OccupyGhana (OG), a fast-growing pressure group campaigning against widespread corruption in the country, has joined the raging debate over whether or not the government should establish an Interconnect Clearing House (ICH) for the telecommunications sector.
The government, through the National Communications Authority (NCA), is claiming that some telecommunication companies (Telcos) are involved in scams and also underpaying revenue due the government and as a result, said it was in the process of establishing an ICH that would require Telcos and International Carriers to connect their gateways via a clearinghouse.
According to the Ministry of Communications, the ICH would also help to check Sim box fraud for which some people, including an influential personality, were recently caught in the act.
The government further argues that the proposed ICH would combat SIMboxing, plug leakages and under-declarations in government revenue and would even be used as a platform for monitoring mobile financial transactions, including MobileMoney.
However, OccupyGhana in a letter to the sector ministry headed, ‘OccupyGhana wants to know 2015,’ said that there were certain ‘critical issues’ that ‘remain unanswered’ in spite of the fact that the government appears ‘poised’ to implement ICH programme.
The letter, which was copied to the Office of the President, Speaker of Parliament, Majority and Minority Leaders, Telecoms Chamber of Commerce, Telcos and the media said, ‘While the ICH concept may not necessarily be an inappropriate solution, OccupyGhana has legitimate concerns, a number of which have been expressed by other stakeholders in the telecommunications industry.’
‘OccupyGhana believes that these concerns must be thoroughly discussed and a consensus reached in the best interest of the country, bearing in mind telecommunication licences are national assets and the citizenry ought to be assured by government that all such assets will be harnessed and put to proper use to enable the nation to gain optimum benefit.’
The letter said that ‘OccupyGhana acknowledges, and is supportive of efforts by past and current governments to push the local content participation and capacity building in business sectors in Ghana. However, we are currently not convinced that the process of developing and implementing the ICH policy has been thoroughly thought-through as yet.’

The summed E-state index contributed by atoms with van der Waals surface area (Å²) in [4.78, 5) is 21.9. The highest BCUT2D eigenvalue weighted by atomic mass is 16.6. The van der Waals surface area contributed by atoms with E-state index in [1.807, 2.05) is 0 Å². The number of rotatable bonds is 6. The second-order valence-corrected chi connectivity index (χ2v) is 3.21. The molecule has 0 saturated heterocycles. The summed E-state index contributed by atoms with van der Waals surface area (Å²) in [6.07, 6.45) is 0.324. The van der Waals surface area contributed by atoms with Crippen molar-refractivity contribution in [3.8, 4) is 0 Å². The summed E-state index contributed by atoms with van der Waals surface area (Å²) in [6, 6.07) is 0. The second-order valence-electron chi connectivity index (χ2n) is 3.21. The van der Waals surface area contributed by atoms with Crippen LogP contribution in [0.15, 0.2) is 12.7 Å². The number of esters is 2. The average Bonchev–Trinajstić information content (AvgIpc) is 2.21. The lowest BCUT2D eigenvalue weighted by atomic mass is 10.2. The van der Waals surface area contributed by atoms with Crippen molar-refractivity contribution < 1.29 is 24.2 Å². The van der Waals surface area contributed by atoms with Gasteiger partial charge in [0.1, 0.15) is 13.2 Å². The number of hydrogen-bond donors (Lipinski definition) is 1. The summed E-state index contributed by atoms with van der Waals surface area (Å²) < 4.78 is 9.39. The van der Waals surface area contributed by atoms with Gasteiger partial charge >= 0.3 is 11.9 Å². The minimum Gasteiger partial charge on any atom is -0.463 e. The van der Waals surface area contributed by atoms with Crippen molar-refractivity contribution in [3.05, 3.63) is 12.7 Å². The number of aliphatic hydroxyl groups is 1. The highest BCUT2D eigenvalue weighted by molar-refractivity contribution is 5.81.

They said the government and the NCA should address ‘all gaps in order to avoid any national embarrassment’ saying, ‘OccupyGhana and the Citizenry request clarity from the NCA and the government.’
OccupyGhana said it believes that the engagement of the ICH potentially runs contrary to the legal regime governing interconnection since the law makes no room for a centralized ICH.
The pressure group sought to know from both the sector minister and the Attorney General how the law and the current policy support the establishment of a centralized ICH.
‘NCA must explain to the citizens how an exclusive ICH will sanitise the telecommunication sector, ensure proper revenue reporting and secure better quality of service. Why is government pushing for the establishment of a centralized ICH now?’
They want to know about the benefits of the ICH and in which countries the proposed solution worked and whether those countries have telecommunication industries typical to that in Ghana.
OccupyGhana also wants to know whether there was a tender document published for the selection of the operator of the ICH and if so, when, and how many companies responded, and who were the companies, their directors and shareholders.
‘What expertise does the selected operator have in this area of business? Why is government compelling Telcos to use an exclusive ICH whose selection they have had no hand in? Why implement a new system with an argument that the existing interconnect architecture is complicated and inefficient, yet the redundancy plan will rely 100% on the rejected interconnecting architecture?’
They also want to know from subscribers if the ICH addressed consumer concerns on privacy and the quality of service or whether there were consumer concerns, particularly over the increase in call cost from the cost of inter-connectivity real.
OccupyGhana further sought to know if an ICH will ‘realistically and practically improve reported revenue’ as is being asserted and who will bear the additional cost of interconnectivity and SIM registration.
‘Has government adequately considered other alternatives? What are the practical and technical risks from an ICH, if any, that Ghana should be concerned about?’ they asked.
‘OccupyGhana believes in a Telecommunication sector where local content is promoted in order that more capacity is built, and more Ghanaians will gain employment or create business opportunities, and Government will also be assured of the required revenue,’ the group proposed.
By William Yaw Owusu
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